How can SMEs survive the epidemic?
With the film, catering, transportation, retailing, tourism, export, real estate and labor-intensive manufacturing sectors harshly affected by the ongoing COVID-19 epidemic, how can small and medium enterprises (SMEs) survive the frustrating reality has aroused growing concerns.
Shen Guobing, professor from the School of Economics, Fudan University, shares his views on how to support and empower these affected businesses to survive the epidemic.
(Shen’s article in Chinese was originally published on The Paper, a Shanghai-based web-native news outlet.)
The following translation is based on an abridged version of the article.
Resume operation and production, and increase trade and employment
Although China, as the world’s largest trader of goods and 2nd largest consumer of goods, cannot simply be “unpegged” from the rest of the world, it’s reported that the virus outbreak in China has triggered a severe global demand shock, posing a risk for almost every type of bulk commodity trade.
For China, its foreign trade has been mainly with the U.S., European and Japanese markets for their high-tech quality products, advanced equipment and expertise, as well as their well-developed economic systems. Therefore, it’s urgent for China to roll out feasible standards for the operation resumption, while keeping a tight grip on epidemic prevention at workplace at home. Intellectual property protection and institutional innovation should be further strengthened to improve the business environment and restore market confidence, so that more foreign investment and trade will come in and effectively help stabilize the employment rate.
Cut taxes and fees for the affected enterprises to pump liquidity
As of Feb. 6, China has adopted more than 10 fiscal measures to alleviate the burden of enterprises and individuals in the affected areas. These measures can help buttress epidemic-related expenditure, medical R&D investment, and emergency medical supply import; provide subsidies to front-line medical workers and medical supply manufacturers, and reduce or exempt the medical expenses of patients; and disclose information in a timely manner to prevent social unrest. On Feb. 3 and 4, China’s central bank conducted open market operations, injecting 1.7 trillion yuan ($1.19 trillion) to keep the liquidity of China’s banking system at a sufficient level.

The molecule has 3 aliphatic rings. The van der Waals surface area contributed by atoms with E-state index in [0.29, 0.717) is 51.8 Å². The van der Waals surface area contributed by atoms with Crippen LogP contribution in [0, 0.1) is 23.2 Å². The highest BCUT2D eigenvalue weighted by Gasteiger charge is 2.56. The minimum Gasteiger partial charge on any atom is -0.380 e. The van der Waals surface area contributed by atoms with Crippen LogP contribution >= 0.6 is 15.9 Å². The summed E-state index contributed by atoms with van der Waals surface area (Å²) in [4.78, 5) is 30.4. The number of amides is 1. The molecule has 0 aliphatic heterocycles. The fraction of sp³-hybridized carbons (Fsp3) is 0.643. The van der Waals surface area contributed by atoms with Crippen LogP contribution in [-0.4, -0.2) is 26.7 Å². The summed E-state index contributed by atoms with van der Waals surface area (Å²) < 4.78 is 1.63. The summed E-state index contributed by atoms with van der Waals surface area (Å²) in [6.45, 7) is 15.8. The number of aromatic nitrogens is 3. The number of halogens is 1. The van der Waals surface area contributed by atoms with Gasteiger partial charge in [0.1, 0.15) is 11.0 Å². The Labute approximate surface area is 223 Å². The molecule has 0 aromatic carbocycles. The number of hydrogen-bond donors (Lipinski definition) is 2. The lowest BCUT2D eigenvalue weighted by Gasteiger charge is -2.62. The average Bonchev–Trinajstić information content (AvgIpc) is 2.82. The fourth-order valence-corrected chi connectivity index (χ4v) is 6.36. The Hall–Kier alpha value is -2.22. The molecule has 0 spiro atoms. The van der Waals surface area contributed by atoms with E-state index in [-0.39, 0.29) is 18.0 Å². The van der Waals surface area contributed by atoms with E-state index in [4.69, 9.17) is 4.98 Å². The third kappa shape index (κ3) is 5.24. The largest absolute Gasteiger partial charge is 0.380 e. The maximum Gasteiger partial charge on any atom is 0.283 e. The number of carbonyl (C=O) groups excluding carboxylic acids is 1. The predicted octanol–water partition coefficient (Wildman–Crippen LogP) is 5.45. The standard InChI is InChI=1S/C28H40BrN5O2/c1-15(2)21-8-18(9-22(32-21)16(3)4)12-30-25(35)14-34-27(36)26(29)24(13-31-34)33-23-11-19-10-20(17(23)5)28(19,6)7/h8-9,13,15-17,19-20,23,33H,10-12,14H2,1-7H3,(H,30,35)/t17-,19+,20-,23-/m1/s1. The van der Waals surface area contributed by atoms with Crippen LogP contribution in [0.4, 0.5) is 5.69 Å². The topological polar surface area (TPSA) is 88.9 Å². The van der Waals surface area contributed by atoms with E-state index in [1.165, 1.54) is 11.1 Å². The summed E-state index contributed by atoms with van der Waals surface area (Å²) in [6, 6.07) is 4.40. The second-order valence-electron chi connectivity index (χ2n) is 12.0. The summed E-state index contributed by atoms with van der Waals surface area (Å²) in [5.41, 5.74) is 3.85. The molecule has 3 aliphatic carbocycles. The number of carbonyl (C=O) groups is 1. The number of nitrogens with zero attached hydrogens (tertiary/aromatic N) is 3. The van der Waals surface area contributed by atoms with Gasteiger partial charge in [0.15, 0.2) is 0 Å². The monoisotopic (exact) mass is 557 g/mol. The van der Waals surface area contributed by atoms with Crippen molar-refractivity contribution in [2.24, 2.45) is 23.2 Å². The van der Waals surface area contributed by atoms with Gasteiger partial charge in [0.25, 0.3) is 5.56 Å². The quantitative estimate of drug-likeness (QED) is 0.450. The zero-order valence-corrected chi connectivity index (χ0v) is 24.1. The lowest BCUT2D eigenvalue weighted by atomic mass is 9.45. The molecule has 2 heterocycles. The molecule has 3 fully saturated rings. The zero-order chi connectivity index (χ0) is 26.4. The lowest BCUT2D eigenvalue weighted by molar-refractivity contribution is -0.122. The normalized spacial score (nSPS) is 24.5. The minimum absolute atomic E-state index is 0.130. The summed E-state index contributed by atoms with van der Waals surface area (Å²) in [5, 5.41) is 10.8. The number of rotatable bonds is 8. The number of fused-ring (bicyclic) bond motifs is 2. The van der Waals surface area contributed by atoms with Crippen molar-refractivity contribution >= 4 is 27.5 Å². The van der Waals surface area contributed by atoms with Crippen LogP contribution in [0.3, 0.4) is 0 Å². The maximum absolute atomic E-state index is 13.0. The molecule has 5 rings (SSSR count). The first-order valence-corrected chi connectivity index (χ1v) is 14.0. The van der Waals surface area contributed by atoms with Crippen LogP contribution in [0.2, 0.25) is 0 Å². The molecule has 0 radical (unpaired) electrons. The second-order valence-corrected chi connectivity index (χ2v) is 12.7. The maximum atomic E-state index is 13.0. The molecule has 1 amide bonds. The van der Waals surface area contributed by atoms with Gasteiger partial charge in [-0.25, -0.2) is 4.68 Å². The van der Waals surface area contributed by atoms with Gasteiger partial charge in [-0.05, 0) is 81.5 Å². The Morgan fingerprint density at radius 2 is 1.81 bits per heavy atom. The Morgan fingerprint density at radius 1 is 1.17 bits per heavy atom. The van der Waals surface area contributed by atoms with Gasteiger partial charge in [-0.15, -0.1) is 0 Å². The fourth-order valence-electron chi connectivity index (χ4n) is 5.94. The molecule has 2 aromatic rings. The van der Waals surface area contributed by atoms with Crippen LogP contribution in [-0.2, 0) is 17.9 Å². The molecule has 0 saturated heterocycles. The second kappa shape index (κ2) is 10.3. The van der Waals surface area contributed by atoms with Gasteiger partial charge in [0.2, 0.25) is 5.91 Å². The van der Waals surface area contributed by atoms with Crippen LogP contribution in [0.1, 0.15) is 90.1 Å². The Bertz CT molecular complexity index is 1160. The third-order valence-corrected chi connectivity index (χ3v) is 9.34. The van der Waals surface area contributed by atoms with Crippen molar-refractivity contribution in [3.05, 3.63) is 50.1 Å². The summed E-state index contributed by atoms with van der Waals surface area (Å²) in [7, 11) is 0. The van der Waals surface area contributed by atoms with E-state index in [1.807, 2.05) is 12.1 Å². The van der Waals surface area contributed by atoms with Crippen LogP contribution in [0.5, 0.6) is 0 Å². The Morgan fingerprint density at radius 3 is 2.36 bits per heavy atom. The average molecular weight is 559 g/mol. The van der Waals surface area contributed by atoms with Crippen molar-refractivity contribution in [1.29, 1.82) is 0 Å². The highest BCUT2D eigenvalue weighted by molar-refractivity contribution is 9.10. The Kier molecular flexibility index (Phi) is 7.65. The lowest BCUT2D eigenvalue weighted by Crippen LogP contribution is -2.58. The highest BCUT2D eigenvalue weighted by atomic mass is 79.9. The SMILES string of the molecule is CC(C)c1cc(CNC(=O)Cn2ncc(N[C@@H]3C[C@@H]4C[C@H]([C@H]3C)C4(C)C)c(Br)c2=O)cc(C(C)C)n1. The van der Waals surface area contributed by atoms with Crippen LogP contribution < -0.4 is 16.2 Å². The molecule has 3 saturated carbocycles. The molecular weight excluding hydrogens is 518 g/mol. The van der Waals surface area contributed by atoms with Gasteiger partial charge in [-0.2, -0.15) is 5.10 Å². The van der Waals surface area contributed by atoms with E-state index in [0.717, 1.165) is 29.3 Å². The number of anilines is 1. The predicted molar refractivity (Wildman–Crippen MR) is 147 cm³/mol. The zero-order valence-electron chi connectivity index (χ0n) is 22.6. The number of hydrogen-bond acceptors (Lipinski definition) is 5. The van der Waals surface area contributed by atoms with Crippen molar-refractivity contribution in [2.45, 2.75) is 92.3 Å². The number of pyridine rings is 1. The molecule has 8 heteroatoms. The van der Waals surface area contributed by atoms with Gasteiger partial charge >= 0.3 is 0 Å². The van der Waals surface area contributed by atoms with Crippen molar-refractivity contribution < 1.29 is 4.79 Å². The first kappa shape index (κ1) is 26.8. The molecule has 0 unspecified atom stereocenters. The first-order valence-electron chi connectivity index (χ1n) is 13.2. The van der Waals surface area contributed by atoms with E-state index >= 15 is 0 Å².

Given such situation, the following approaches can be taken into account:
1. To reduce tax/fee, rent and social security payments for the affected enterprises in virus-hit areas;
2. To provide discount interest for enterprises producing epidemic-relief supplies;
3. To increase special refinancing, implement preferential interest rates, and strengthen financial support for manufacturers of medical supplies and daily necessities;
4. To enhance targeted liquidity support and financial support for small and micro businesses, private sectors and manufacturing industry;
5. To offer more credit loans (especially medium- and long-term loans), extend the repayment period for enterprises, and ensure enterprises in industries severely affected by the epidemic receive credit loans.
Promote trade and investment facilitation and public goods service
At this moment, commercial departments, financial institutions, local governments and chambers of commerce need to promote trade and investment facilitation and public goods service to support enterprises in market expansion.
1. China’s commercial counselors stationed abroad should work with cross-border e-commerce enterprises and their overseas branches to open “green channels” thereby facilitating the logistics of medical supplies and mobilizing both domestic and international markets and resources in this virus fight. Fees for customs clearance of medical supplies could be lifted under special circumstances.
2. Commercial and legal service departments need to better understand through dialogues the predicaments facing business owners, especially those engaged in foreign trade. The enterprises unable to resume production should be given necessary legal advice and information. Force majeure certificates can be issued for foreign trade enterprises failing to deliver on time due to the epidemic.
3. Commercial departments, financial institutions, local governments and chambers of commerce should keep in close contact with enterprises via the Internet, providing information on trade liberalization and investment facilitation and assisting qualified and competitive enterprises to expand their business in international markets.
* O artigo foi cedido pela Fudan University